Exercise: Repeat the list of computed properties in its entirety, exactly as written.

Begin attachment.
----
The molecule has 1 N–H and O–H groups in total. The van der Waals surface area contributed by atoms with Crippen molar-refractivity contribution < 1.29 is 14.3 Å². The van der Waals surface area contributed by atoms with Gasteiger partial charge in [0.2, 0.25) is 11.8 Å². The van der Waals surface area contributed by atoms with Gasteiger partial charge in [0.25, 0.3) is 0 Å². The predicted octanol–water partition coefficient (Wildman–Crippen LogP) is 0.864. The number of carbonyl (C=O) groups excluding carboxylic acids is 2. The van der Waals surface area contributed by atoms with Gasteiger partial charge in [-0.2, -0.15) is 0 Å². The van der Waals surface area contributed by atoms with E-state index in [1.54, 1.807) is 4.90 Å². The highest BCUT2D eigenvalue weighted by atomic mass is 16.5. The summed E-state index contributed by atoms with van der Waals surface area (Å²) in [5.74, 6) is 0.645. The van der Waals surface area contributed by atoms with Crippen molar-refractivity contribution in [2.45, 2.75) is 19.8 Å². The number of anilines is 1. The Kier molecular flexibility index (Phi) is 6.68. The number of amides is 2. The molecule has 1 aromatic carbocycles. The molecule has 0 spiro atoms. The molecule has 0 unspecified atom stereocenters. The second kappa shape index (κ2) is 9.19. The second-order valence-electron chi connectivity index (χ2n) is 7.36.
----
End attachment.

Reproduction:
The molecule has 1 N–H and O–H groups in total. The van der Waals surface area contributed by atoms with Crippen molar-refractivity contribution < 1.29 is 14.3 Å². The van der Waals surface area contributed by atoms with Gasteiger partial charge in [0.2, 0.25) is 11.8 Å². The van der Waals surface area contributed by atoms with Gasteiger partial charge in [0.25, 0.3) is 0 Å². The predicted octanol–water partition coefficient (Wildman–Crippen LogP) is 0.864. The number of carbonyl (C=O) groups excluding carboxylic acids is 2. The van der Waals surface area contributed by atoms with Gasteiger partial charge in [-0.2, -0.15) is 0 Å². The van der Waals surface area contributed by atoms with E-state index in [1.54, 1.807) is 4.90 Å². The highest BCUT2D eigenvalue weighted by atomic mass is 16.5. The summed E-state index contributed by atoms with van der Waals surface area (Å²) in [5.74, 6) is 0.645. The van der Waals surface area contributed by atoms with Crippen molar-refractivity contribution in [2.45, 2.75) is 19.8 Å². The number of anilines is 1. The Kier molecular flexibility index (Phi) is 6.68. The number of amides is 2. The molecule has 1 aromatic carbocycles. The molecule has 0 spiro atoms. The molecule has 0 unspecified atom stereocenters. The second kappa shape index (κ2) is 9.19. The second-order valence-electron chi connectivity index (χ2n) is 7.36.